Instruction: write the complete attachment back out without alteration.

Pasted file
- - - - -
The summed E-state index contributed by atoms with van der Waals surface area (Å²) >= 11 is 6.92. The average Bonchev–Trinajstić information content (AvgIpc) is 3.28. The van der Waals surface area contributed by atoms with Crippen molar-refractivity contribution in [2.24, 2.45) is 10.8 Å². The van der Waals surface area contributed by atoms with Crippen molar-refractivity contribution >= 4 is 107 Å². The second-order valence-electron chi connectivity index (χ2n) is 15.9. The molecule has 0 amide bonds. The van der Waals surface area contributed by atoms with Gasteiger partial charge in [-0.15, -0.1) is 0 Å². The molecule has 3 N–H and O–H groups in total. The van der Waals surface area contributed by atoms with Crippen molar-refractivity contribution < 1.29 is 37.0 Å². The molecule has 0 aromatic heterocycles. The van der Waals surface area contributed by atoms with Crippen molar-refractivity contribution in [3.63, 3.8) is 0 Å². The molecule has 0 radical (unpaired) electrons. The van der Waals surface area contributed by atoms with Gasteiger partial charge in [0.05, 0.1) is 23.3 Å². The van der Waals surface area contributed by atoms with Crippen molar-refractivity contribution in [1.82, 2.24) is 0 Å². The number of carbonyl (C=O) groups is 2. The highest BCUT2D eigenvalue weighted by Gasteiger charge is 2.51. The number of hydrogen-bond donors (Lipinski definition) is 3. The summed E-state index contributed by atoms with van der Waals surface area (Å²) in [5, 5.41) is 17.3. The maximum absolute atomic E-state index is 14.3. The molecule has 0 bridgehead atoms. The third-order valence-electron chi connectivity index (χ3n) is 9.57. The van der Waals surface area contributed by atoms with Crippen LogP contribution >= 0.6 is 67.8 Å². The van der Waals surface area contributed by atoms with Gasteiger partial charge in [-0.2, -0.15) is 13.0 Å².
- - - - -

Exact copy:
The summed E-state index contributed by atoms with van der Waals surface area (Å²) >= 11 is 6.92. The average Bonchev–Trinajstić information content (AvgIpc) is 3.28. The van der Waals surface area contributed by atoms with Crippen molar-refractivity contribution in [2.24, 2.45) is 10.8 Å². The van der Waals surface area contributed by atoms with Crippen molar-refractivity contribution >= 4 is 107 Å². The second-order valence-electron chi connectivity index (χ2n) is 15.9. The molecule has 0 amide bonds. The van der Waals surface area contributed by atoms with Gasteiger partial charge in [-0.15, -0.1) is 0 Å². The molecule has 3 N–H and O–H groups in total. The van der Waals surface area contributed by atoms with Crippen molar-refractivity contribution < 1.29 is 37.0 Å². The molecule has 0 aromatic heterocycles. The van der Waals surface area contributed by atoms with Crippen molar-refractivity contribution in [3.63, 3.8) is 0 Å². The molecule has 0 radical (unpaired) electrons. The van der Waals surface area contributed by atoms with Gasteiger partial charge in [0.05, 0.1) is 23.3 Å². The van der Waals surface area contributed by atoms with Crippen molar-refractivity contribution in [1.82, 2.24) is 0 Å². The number of carbonyl (C=O) groups is 2. The highest BCUT2D eigenvalue weighted by Gasteiger charge is 2.51. The number of hydrogen-bond donors (Lipinski definition) is 3. The summed E-state index contributed by atoms with van der Waals surface area (Å²) in [5, 5.41) is 17.3. The maximum absolute atomic E-state index is 14.3. The molecule has 0 bridgehead atoms. The third-order valence-electron chi connectivity index (χ3n) is 9.57. The van der Waals surface area contributed by atoms with Crippen LogP contribution >= 0.6 is 67.8 Å². The van der Waals surface area contributed by atoms with Gasteiger partial charge in [-0.2, -0.15) is 13.0 Å².